Welcome to EW’s The Awardist: a weekly column offering (very!) early and in-depth analysis of the 2020 awards season. Check out last week’s deep dive.
Last February, for the first time in more than 40 years, two directors of foreign-language films competed against each other for the Best Director Oscar: Alfonso Cuarón (Roma), the 2014 category winner for Gravity, and Paweł Pawlikowski (Cold War), whose black-and-white drama Ida won Best Foreign Language Film in 2015. Cuarón, as widely expected, took home the gold again, marking the fifth time in six years that the category was won by a Mexican filmmaker.
The directors’ branch of the Academy of Motion Picture Arts and Sciences seems to skew more global than ever. And as delayed recognition has arrived for such beloved international filmmakers as Pawlikowski, it’s fair to wonder who could — and should — be next in line.
This cycle, all eyes are on Bong Joon-ho and Parasite (out Friday), a South Korean black comedy that won this year’s Palme d’Or at the Cannes Film Festival. Bong is a well-known director Stateside, even as the bulk of his work is not made in English. His English-language debut, the sci-fi thriller Snowpiercer, followed a slew of acclaimed films including The Host and Mother, and raked in nearly $100 million worldwide. He followed that up with Okja, a $50 million Netflix production set between Seoul and New York, starring Tilda Swinton and Paul Dano, among others. Both films received good reviews. But with Parasite, which is almost entirely in Korean, he’s reaching new levels of acclaim.
Bong’s films are consistently haunted by the perils of capitalism — especially explicit themes in Snowpiercer and Okja — but in Parasite he delivers a class parable encompassing of an entire nation. It’s a wickedly surprising ride that begins when the teenage son of a poor family in Seoul lands a job tutoring a student who belongs to an extremely wealthy family. From there, the two clans become increasingly entangled, Bong leaning on his love for genre filmmaking at just the right, most provocative moments.
Indeed, the film oscillates between brutal violence and intimate realism, yet Bong stays in complete control throughout, ensuring his characters stay nuanced and vivid even as the plot’s intensity gets turned up several notches. It feels, in many ways, like a culmination of the director’s filmography thus far — featuring everything that has made his work so distinctive and memorable in one explosive package. After winning Cannes, Parasite was named second runner-up for the Grolsch People’s Choice Award at the Toronto International Film Festival, affirming both its populist and cinephile appeal.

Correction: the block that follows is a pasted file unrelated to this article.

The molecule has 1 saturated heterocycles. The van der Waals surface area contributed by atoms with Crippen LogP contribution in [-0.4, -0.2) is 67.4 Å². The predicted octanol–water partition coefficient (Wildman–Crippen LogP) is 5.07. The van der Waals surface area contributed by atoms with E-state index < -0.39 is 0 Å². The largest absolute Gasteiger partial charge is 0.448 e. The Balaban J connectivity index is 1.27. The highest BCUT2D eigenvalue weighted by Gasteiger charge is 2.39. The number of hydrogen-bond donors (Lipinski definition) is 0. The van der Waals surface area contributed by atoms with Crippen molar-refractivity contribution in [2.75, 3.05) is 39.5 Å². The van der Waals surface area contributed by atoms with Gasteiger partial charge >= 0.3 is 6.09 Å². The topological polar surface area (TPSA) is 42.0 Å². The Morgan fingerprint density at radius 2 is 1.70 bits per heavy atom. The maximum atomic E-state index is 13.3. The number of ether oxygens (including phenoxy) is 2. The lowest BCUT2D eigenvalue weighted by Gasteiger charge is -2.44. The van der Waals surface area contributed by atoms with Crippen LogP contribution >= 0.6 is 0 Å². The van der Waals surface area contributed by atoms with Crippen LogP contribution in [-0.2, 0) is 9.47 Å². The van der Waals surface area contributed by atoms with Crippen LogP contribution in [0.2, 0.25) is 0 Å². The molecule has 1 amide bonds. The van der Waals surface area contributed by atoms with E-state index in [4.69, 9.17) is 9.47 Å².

Thus, Parasite is hurtling into awards season with tremendous momentum. The sense that this is Bong’s time, having not even been nominated for the Best Foreign Language Film Oscar, is palpable, as is the movie’s resonance with North American audiences. (EW’s Leah Greenblatt said in her review that it’s made with “so much wit and heart that it almost feels like a party trick, swirling so many big-swing provocations in the creamy peanut butter of crowd-pleasing entertainment.”) Distributor Neon sees the film as a legitimate Best Picture candidate, and given that the field looks rather scattered so far, they’re right on the money. Best Director gets awfully crowded awfully quickly, but at least for now, Bong looks to be firmly in the mix alongside Martin Scorsese, Quentin Tarantino, and Noah Baumbach.
I’d be remiss if I didn’t throw Song Kang-ho’s name in for Best Actor, too. One of South Korea’s finest — from Bong movies like The Host and Memories of Murder to others including The Attorney and A Taxi Driver — he gives a career-best performance here. One would hope this cycle’s critics’ awards vault him at least into consideration in a historically competitive Best Actor field. But don’t hold your breath.
Another worthy international Best Actor contender this year? Antonio Banderas, of Pain and Glory. In a mournful turn as an alter ego of his director and longtime collaborator, Pedro Almodóvar, he too has never been better. Perhaps more surprisingly, Banderas is still without an Oscar nomination, despite a globally well-regarded career. Pain and Glory opened in New York and Los Angeles last week to excellent reviews and a very impressive specialty box office haul, positioning it nicely as an awards candidate. (Here we’ll note that Pain and Glory and Parasite were selected by Spain and South Korea, respectively, as submissions for the Oscars’ newly renamed Best International Film category.)
I’ve already granted Banderas some real estate in this space, so I’ll just briefly note that with this strong start, he’s looking like a serious Best Actor player. But this movie just keeps getting stronger overall: After a solid Cannes bow where Banderas won Best Actor, word of mouth spread out of TIFF, and reaction from U.S. audiences last week was more rapturous than expected, with raves out of the New York Times, Los Angeles Times, Wall Street Journal, New Yorker, and more major publications calling it Almodóvar’s best movie in decades, and his most personal ever.
Unlike Bong, Almodóvar has found plenty of embrace from the Academy over the years: His All About My Mother won Best Foreign Language Film, and he won Best Original Screenplay for Talk to Her. But he hasn’t received much Oscar attention in a long, long time. Comprised of Almodóvar’s regrets and memories, Pain and Glory transforms heartbreak and loss into artistic triumph. It’s the result of a filmmaker baring his soul. You can bet some members of the directors’ branch will want to get behind that story.
—Why Netflix could run the table at next year’s Oscars
—Review: Korean export Parasite may be the class-conscious thriller of the year
—Review: Pedro Almodóvar looks at a director’s life in the lovely autobiographical drama Pain and Glory